But a thought came to me when I was getting a massage this afternoon that I think is pretty cool. (I think everybody should take an hour out of every day to do something to let your mind wander – this is how all my best ideas come)
I ran into a Welsh ex-pat living in Japan here on Pub Street a few weeks ago and over a beer we discussed our respective lives. He was impressed at my Japanese ability and said there was a pretty big demand for English tutors there, and with my Japanese I ought to make out pretty well.
This definitely made me curious, since I’ve always wanted to go back to Japan, but again – it would require me to make a commitment to be in a single country for an extended period of time, and though living in Japan is an exciting prospect, it’s also fricking expensive so if I didn’t pull it off, I would run into trouble much quicker than if I stick to the cheap seats of Asia. Once again – it’s a slightly risky strategy that nonetheless would likely pay off if I committed to it, but it’s not something I’m sure I really want to do yet, or if I have the stamina for. So better not, or at least not yet.
I’ve met a lot of people who have taught English over here – whether it’s in Japan, Korea, Thailand, Cambodia or somewhere else. And the one thing none of them has ever said to me is “yeah I got really fluent at the local language while I was living over there.” What I have generally heard is more like “yeah, I lived in ________ for two years but I never got very good at ______ language. I can barely remember any of it now.”
Now, this has always puzzled me a bit…the idea that you go to a class to learn a language that you don’t know and it’s taught by someone who doesn’t speak your language…only the language you don’t know. Now, I’m sure this is a lot of what the TEFL course teaches you, how to build on peoples’ rudimentary knowledge and use specific phrases in order to each the class. And there’s nothing like immersion to learn a language, as my current adventure in Khmer will verify.
But. Still. There has to be a lot that the teacher is saying that the students pretend to understand that they simply don’t. You can of course solve this by having a native teach English, but from my observation their pronunciation generally sucks, so it’s like a third generation audio tape by the time the student gets around to voicing the language. The same was likely true in my small town high school French class. My teacher was wonderful but I have no doubt her French was heavily accented and when I started dating the French exchange student down the street, I learned just how bad my own speech was.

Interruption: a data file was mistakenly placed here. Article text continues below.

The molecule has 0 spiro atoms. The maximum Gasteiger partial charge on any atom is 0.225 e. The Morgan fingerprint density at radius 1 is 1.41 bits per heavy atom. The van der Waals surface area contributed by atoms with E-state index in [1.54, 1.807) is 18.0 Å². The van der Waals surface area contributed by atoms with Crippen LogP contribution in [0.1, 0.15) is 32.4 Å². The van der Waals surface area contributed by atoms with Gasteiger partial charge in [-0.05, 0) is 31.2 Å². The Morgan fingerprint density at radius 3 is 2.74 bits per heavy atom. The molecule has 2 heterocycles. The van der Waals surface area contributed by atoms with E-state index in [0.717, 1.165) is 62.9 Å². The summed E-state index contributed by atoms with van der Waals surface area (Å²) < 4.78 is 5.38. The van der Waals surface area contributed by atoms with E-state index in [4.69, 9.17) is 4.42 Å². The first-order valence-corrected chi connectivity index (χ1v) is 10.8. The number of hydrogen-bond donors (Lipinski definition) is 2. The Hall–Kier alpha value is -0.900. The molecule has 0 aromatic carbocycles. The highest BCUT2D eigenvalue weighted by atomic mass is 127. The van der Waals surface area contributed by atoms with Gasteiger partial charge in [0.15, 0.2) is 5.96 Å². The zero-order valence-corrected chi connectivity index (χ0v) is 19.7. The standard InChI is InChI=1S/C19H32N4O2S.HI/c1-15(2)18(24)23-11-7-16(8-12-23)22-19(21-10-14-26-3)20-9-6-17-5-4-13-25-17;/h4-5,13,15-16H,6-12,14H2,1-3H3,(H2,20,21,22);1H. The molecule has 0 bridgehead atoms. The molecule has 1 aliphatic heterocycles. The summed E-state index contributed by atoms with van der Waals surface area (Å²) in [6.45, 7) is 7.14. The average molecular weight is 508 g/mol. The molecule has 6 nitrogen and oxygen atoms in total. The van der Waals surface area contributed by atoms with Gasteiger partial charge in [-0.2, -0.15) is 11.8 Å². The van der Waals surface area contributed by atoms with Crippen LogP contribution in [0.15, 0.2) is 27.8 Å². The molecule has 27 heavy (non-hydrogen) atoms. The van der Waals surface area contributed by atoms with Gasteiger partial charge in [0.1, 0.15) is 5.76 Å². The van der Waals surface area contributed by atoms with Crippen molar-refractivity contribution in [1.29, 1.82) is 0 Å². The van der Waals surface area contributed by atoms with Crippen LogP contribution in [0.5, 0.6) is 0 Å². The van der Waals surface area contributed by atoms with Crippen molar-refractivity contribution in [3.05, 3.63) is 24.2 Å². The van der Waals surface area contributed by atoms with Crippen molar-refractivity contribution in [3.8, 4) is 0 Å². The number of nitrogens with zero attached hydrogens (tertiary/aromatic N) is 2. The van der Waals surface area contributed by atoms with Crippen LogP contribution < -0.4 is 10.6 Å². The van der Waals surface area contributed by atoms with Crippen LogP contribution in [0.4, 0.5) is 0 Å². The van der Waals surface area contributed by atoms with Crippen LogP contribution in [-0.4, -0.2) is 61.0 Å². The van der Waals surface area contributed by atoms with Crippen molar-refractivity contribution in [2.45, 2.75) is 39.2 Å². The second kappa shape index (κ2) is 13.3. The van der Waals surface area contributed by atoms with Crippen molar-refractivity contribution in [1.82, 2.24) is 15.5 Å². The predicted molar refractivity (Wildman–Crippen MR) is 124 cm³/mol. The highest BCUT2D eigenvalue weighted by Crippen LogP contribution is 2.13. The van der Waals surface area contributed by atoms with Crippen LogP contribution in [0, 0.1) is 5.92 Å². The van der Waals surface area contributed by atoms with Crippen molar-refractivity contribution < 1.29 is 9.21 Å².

I also run into this problem teaching myself languages, especially Khmer where there are not very good online resources and the written language is unreadable to me. People can answer simple questions like “how do you say ‘cat'” but it’s unusual to find someone who can speak English well enough to understand, say, a question about how subordinate clauses work.
So to me, the ideal thing is to have someone who can speak your native language fluently while being a native speaker in the language you want to learn. You get the best of both worlds – someone from whom you can learn unaccented, gramatically correct English, but who can explain in your own language the direct translations, how to change your pronunciation, and answer questions.
So, bingo. There’s something I can do that very few other people can do. I’m at that level of fluency in Japanese and I’m pretty close in Indonesian, too. And at least in Japan, I know there’s a demand and people that would pay for it.
I have friends that teach English online for various companies, so I know this kind of thing can be done over the internet (and in general it’s probably time I started figuring out teleconferencing anyway, since I could start to be more proactive about doing expat consulting and things like that, too). But I’d want to avoid that – another great rule is to avoid middlemen if possible – and look for people who would want direct tutoring.
I like ideas that work on a number of levels and this checks a lot of boxes. I’d be able to charge something close to what I make at the studio right off the bat. I would only need a couple of clients to start with to make it worth doing. It would be something social where I could make new friends and connections in another country, so it could grow in unexpected ways (particularly since I’m totally open to going to Japan, or other parts of Indonesia for that matter). Also, even though it would be computer based, I wouldn’t have to type much, so I’d have much better ability to control my posture and not jack up my neck and shoulders. I’d also keep my own language skills sharp.
I already have some good resources to put into play on this idea – I know lots of Japanese people and also a good friend of mine teaches an online English course to Japanese students – so once I wrap up my studio work next week, I’m going to be looking into it alongside starting to put the new Karma Frog platform together. And one more thing about turning Japanese – though it’s not good for your blood pressure, when you’re in hungry start up mode, it’s good to get well acquainted with ramen.